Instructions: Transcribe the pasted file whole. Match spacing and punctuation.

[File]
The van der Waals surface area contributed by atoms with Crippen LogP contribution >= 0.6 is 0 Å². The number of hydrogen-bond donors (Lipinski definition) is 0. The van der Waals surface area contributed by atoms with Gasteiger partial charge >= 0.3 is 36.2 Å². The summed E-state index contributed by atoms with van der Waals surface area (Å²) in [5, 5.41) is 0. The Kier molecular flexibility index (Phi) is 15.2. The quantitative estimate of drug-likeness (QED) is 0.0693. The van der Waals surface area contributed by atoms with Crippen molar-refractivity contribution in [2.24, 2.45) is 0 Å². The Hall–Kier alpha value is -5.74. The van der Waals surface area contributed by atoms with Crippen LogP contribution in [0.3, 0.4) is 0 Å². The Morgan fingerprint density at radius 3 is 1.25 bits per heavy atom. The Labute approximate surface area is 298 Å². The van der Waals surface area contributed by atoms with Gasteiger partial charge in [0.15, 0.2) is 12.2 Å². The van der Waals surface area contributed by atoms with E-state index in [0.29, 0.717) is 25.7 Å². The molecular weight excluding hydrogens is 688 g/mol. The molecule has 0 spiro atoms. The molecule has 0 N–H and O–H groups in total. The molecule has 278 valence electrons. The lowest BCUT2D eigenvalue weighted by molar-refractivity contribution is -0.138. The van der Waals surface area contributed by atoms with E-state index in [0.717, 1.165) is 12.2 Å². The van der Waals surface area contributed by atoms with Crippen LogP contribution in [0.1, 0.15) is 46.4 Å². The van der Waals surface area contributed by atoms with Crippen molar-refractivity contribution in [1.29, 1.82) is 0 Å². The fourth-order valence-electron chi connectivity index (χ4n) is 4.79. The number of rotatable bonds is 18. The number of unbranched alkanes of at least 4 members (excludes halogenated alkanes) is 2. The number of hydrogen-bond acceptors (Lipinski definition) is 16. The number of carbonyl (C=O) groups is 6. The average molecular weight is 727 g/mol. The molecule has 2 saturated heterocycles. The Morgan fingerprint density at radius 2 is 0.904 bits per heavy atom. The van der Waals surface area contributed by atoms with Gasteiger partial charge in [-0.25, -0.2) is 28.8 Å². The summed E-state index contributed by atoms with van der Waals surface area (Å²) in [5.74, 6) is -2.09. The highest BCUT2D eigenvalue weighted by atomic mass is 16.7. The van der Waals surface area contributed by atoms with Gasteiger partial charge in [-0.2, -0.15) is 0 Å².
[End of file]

The van der Waals surface area contributed by atoms with Crippen LogP contribution >= 0.6 is 0 Å². The number of hydrogen-bond donors (Lipinski definition) is 0. The van der Waals surface area contributed by atoms with Gasteiger partial charge >= 0.3 is 36.2 Å². The summed E-state index contributed by atoms with van der Waals surface area (Å²) in [5, 5.41) is 0. The Kier molecular flexibility index (Phi) is 15.2. The quantitative estimate of drug-likeness (QED) is 0.0693. The van der Waals surface area contributed by atoms with Crippen molar-refractivity contribution in [2.24, 2.45) is 0 Å². The Hall–Kier alpha value is -5.74. The van der Waals surface area contributed by atoms with Crippen LogP contribution in [0.3, 0.4) is 0 Å². The Morgan fingerprint density at radius 3 is 1.25 bits per heavy atom. The Labute approximate surface area is 298 Å². The van der Waals surface area contributed by atoms with Gasteiger partial charge in [0.15, 0.2) is 12.2 Å². The van der Waals surface area contributed by atoms with E-state index in [0.29, 0.717) is 25.7 Å². The molecular weight excluding hydrogens is 688 g/mol. The molecule has 0 spiro atoms. The molecule has 0 N–H and O–H groups in total. The molecule has 278 valence electrons. The lowest BCUT2D eigenvalue weighted by molar-refractivity contribution is -0.138. The van der Waals surface area contributed by atoms with E-state index in [0.717, 1.165) is 12.2 Å². The van der Waals surface area contributed by atoms with Crippen LogP contribution in [0.1, 0.15) is 46.4 Å². The van der Waals surface area contributed by atoms with Crippen molar-refractivity contribution in [1.29, 1.82) is 0 Å². The fourth-order valence-electron chi connectivity index (χ4n) is 4.79. The number of rotatable bonds is 18. The number of unbranched alkanes of at least 4 members (excludes halogenated alkanes) is 2. The number of hydrogen-bond acceptors (Lipinski definition) is 16. The number of carbonyl (C=O) groups is 6. The average molecular weight is 727 g/mol. The molecule has 2 saturated heterocycles. The Morgan fingerprint density at radius 2 is 0.904 bits per heavy atom. The van der Waals surface area contributed by atoms with Gasteiger partial charge in [-0.25, -0.2) is 28.8 Å². The summed E-state index contributed by atoms with van der Waals surface area (Å²) in [5.74, 6) is -2.09. The highest BCUT2D eigenvalue weighted by atomic mass is 16.7. The van der Waals surface area contributed by atoms with Gasteiger partial charge in [-0.2, -0.15) is 0 Å².